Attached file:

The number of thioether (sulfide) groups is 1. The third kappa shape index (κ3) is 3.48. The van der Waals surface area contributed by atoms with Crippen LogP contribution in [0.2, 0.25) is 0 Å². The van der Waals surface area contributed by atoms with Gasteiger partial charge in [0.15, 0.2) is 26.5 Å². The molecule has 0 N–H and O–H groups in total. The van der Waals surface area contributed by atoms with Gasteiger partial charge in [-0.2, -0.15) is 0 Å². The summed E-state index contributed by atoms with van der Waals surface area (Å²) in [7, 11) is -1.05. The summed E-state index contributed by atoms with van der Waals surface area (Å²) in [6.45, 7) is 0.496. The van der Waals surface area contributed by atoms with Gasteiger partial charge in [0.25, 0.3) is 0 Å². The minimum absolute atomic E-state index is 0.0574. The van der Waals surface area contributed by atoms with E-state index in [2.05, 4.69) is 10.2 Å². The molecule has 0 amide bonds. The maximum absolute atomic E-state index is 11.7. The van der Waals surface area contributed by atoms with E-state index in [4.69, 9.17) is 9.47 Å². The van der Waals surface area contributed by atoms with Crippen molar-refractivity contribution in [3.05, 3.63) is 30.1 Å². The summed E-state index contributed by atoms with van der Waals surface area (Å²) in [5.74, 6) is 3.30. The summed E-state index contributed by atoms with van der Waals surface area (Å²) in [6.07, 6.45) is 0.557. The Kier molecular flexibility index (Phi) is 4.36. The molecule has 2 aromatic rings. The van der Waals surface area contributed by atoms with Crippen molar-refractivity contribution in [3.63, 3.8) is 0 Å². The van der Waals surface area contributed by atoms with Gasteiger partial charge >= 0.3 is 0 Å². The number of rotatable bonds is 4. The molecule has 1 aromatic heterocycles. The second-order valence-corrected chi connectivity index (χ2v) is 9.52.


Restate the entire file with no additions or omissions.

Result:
The number of thioether (sulfide) groups is 1. The third kappa shape index (κ3) is 3.48. The van der Waals surface area contributed by atoms with Crippen LogP contribution in [0.2, 0.25) is 0 Å². The van der Waals surface area contributed by atoms with Gasteiger partial charge in [0.15, 0.2) is 26.5 Å². The molecule has 0 N–H and O–H groups in total. The van der Waals surface area contributed by atoms with Gasteiger partial charge in [-0.2, -0.15) is 0 Å². The summed E-state index contributed by atoms with van der Waals surface area (Å²) in [7, 11) is -1.05. The summed E-state index contributed by atoms with van der Waals surface area (Å²) in [6.45, 7) is 0.496. The van der Waals surface area contributed by atoms with Gasteiger partial charge in [0.25, 0.3) is 0 Å². The minimum absolute atomic E-state index is 0.0574. The van der Waals surface area contributed by atoms with E-state index in [2.05, 4.69) is 10.2 Å². The molecule has 0 amide bonds. The maximum absolute atomic E-state index is 11.7. The van der Waals surface area contributed by atoms with E-state index in [4.69, 9.17) is 9.47 Å². The van der Waals surface area contributed by atoms with Crippen molar-refractivity contribution in [3.05, 3.63) is 30.1 Å². The summed E-state index contributed by atoms with van der Waals surface area (Å²) in [5.74, 6) is 3.30. The summed E-state index contributed by atoms with van der Waals surface area (Å²) in [6.07, 6.45) is 0.557. The Kier molecular flexibility index (Phi) is 4.36. The molecule has 2 aromatic rings. The van der Waals surface area contributed by atoms with Crippen molar-refractivity contribution in [3.63, 3.8) is 0 Å². The van der Waals surface area contributed by atoms with Gasteiger partial charge >= 0.3 is 0 Å². The number of rotatable bonds is 4. The molecule has 1 aromatic heterocycles. The second-order valence-corrected chi connectivity index (χ2v) is 9.52.